The EU banking watchdog has urged member states to offer deposit account protection for customers of branches of British banks in the rest of the European Union in case Britain crashes out of the bloc this month with no deal. 

Bank deposits are protected by national deposit guarantee schemes so that if a lender went bust, sums up to €100,000 remain safe under EU law.

But that does not extend to branches of a bank that would be outside the EU. 

The European Banking Authority itself is having to move from London to Paris because of Brexit.

It said it was calling on the schemes in EU states to ensure that depositors in the branches of UK banks in the bloc are adequately protected in case of a no-deal departure by Britain on March 29. 

"The withdrawal of the UK from the EU is not likely to have an impact on the protection of deposits in the vast majority of credit institutions operating in the EU," EBA said in an "opinion" published today.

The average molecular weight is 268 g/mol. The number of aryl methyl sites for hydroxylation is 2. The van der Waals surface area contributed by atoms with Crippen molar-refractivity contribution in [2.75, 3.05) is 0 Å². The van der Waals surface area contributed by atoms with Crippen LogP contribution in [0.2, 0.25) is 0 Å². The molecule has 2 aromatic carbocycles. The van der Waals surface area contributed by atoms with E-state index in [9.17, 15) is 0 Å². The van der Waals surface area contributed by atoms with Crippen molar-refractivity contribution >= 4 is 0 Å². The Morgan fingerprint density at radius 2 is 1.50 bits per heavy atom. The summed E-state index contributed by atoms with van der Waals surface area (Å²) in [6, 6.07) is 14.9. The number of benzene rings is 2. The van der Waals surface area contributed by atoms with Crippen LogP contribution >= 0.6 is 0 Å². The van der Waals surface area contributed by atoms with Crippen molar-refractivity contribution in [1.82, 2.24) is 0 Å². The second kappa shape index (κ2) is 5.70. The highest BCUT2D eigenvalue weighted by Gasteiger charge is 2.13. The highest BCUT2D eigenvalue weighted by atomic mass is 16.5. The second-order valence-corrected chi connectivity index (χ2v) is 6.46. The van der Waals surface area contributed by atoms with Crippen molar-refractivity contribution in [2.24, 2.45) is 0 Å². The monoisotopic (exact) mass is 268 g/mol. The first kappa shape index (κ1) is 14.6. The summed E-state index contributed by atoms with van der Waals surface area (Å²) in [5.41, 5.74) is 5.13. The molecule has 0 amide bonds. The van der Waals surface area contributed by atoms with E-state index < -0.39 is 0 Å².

"It may affect branches of UK credit institutions in the EU depending on the decisions taken by the UK authorities on the potential exclusion of such branches from the scope of the UK depositor protection scheme, after the UK’s withdrawal from the EU," the EBA said. 

The EBA said it had to take action in an "unprecedented" situation, given that the EU law on deposit protection does not set out how cross-border payouts involving a non-EU branch should be carried out. 

It noted that the Bank of England proposed in October that EU branches of UK banks would no longer be protected by Britain's deposit protection scheme. 

The Bank of England has not yet made a definitive statement on this, EBA said. 

Britain's intended approach would mean customers of UK banks in the EU would lose protection unless the branches joined the local deposit guarantee scheme, the EBA added.